We are happy to bring to you another guest post by our Fellowship applicant Maitreyee Dixit. Maitreyee is a 2nd year student at NALSAR University of Law, Hyderabad. This is her second submission for the Fellowship.
MontBlanc v. Gaurav Bhatia: Another Curious Case of DHC’s Damages Jurisprudence
Damages in trademark law, especially in Delhi High Court’s jurisprudence have been riddled with inconsistencies. Be it the grounds to provide damages, the calculations of damages or the entirety of punitive damage jurisprudence.
The recent case of MontBlanc Simplo GmBH v Gaurav Bhatia, delivered by a single judge bench of the Delhi High Court on January 4, 2017 highlights this issue. Though the determination of liability of the defendant was based on conventional reasoning, what was striking about this ruling was the rejection to grant damages due to lack of sufficient evidence.
Similar to the facts of another suit where Gaurav Bhatia was defendant (Cartier International v. Gaurav Bhatia), the e-commerce website run by the defendant, www.digaaz.com hosted counterfeit Mont Blanc products, claimed that they were originals and sold them at heavily discounted rates. On finding out about the infringement, the company filed a suit against the website, its directors and operators alleging trademark infringement.
On application of reasoning similar to the Cartier case, the judge came to the conclusion that the defendants were in fact liable for infringing their trademark by selling counterfeit products as original Mont Blanc products, and hence granted a permanent injunction against them. However, the judge refused a claim for damages of 20 lakhs citing lack of sufficient evidence.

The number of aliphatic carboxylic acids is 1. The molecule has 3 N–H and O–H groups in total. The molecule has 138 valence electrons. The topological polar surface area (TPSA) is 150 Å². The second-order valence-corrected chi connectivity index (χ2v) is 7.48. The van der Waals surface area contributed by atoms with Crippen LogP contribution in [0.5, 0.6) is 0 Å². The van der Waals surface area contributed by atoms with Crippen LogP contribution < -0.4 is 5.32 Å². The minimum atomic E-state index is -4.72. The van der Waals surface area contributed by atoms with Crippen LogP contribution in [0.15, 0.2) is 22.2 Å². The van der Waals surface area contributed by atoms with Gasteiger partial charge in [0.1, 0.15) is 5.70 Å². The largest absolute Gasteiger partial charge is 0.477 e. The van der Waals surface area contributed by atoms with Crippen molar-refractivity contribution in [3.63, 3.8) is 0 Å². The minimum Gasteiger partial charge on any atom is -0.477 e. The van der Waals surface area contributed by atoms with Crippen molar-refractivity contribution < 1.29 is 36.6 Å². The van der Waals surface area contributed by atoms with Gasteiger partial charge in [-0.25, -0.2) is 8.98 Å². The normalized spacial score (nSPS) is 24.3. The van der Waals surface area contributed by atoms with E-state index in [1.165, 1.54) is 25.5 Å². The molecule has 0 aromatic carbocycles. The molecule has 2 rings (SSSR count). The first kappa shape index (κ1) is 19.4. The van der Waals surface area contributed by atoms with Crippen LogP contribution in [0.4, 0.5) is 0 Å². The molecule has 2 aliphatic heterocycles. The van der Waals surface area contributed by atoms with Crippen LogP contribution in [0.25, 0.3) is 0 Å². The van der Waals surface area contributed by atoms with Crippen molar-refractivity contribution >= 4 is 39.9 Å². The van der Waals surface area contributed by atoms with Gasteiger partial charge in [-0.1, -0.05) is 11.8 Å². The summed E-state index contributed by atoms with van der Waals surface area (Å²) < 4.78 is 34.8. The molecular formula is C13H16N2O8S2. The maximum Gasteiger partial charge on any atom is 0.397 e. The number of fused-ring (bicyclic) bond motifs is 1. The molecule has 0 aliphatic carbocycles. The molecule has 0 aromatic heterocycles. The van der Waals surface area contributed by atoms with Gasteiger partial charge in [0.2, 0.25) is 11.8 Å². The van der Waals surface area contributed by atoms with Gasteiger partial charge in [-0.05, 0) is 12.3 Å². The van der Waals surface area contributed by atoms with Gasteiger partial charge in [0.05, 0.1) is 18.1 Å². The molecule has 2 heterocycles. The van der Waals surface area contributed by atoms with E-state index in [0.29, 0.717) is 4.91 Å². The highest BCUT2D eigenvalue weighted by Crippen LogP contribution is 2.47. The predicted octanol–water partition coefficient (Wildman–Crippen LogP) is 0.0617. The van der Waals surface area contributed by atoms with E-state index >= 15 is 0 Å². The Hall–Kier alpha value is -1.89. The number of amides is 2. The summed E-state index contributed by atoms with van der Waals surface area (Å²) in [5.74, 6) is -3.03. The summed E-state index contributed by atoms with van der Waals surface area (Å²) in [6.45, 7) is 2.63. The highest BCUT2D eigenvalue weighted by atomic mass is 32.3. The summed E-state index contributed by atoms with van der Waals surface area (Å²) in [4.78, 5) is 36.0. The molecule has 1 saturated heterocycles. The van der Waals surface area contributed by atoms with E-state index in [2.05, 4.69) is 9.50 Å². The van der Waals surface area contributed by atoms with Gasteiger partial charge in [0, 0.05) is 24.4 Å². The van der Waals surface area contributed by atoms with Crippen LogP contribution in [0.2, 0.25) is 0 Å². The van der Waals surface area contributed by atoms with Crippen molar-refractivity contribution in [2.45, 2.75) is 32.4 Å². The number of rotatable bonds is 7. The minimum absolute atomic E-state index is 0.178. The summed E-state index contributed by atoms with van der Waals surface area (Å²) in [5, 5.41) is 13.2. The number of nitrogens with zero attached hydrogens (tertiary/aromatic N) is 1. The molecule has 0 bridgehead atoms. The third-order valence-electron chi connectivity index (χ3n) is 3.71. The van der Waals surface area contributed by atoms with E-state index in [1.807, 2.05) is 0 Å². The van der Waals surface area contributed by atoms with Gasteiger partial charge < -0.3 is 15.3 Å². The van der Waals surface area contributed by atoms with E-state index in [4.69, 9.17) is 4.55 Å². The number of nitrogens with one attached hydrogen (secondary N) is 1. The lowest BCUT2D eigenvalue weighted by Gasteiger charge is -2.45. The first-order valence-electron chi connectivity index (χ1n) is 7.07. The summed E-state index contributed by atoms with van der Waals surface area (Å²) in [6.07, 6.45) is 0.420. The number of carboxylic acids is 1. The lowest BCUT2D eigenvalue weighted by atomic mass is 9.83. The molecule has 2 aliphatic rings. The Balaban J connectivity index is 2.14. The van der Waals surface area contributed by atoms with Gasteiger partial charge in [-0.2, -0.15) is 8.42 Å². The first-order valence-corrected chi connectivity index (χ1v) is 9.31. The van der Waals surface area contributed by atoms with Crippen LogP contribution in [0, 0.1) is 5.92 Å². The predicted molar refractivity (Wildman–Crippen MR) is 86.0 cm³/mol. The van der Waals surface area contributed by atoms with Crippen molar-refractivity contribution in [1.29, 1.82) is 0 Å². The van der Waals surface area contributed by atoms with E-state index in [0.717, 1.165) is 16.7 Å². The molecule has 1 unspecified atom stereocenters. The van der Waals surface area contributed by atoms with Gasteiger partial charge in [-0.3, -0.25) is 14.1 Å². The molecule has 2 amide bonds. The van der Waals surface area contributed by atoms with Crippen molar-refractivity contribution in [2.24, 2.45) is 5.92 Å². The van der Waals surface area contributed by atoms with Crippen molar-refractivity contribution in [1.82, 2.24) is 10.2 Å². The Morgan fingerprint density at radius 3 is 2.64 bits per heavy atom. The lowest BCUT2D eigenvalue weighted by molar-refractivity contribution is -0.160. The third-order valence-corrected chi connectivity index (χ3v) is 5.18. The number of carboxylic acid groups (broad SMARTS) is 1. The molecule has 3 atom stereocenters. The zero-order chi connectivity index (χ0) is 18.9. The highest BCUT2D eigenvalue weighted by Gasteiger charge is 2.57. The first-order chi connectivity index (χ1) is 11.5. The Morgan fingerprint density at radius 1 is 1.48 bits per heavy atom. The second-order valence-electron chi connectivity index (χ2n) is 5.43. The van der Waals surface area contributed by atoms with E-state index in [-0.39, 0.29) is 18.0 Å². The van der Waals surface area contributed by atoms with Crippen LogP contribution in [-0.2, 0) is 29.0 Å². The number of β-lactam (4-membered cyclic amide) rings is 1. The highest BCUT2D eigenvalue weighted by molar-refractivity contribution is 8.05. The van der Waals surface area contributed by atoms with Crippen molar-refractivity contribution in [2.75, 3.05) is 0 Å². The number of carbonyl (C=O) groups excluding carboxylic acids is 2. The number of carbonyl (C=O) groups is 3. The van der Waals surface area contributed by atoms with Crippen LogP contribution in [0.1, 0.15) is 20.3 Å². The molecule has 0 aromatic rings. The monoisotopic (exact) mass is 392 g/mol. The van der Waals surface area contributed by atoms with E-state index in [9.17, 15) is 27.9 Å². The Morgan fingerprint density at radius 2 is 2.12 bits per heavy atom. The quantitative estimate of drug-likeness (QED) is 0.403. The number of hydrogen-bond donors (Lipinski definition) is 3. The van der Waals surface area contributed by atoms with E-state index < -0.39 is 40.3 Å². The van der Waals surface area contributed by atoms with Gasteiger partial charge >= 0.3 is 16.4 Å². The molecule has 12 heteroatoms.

The Jurisprudence on Damages
Be it punitive or compensatory, the Delhi High Court has been consistently inconsistent in terms of not only computing how much damage should be awarded but also when it should be awarded. Though many methods of calculation have been proposed (keeping the financial status of the defendant in mind as discussed here, or the host of factors to be taken into account as mandated by the EU directive), what is fundamental to the question of awarding damages is the proof of actual loss or damage suffered by the plaintiff. This basic question not only addresses the when but also the how much of the damages.
At least two categories can be created when looking at cases where damages were awarded; (a) where damages were awarded without any proof of actual harm suffered by the plaintiff and (b) where the Court refused damages based on insufficient evidence.
Leading the parade in type (a) is the Sholay judgment discussed here, in which damages were awarded even when the plaintiffs accepted the fact that actual damages could not be proved. The reasoning given by the Court was limited to use of precedent (Time case), which itself has been criticized. It is also notable that the punitive damages awarded amounted to 10 lakhs. A case that follows this is the Hero Honda case, in which no damage was estimated but damages to the tune of 5 lakhs were granted. The reasoning used by the Court in both these cases seems to be that damages are the logical consequence of an infringement, excluding monetary determination.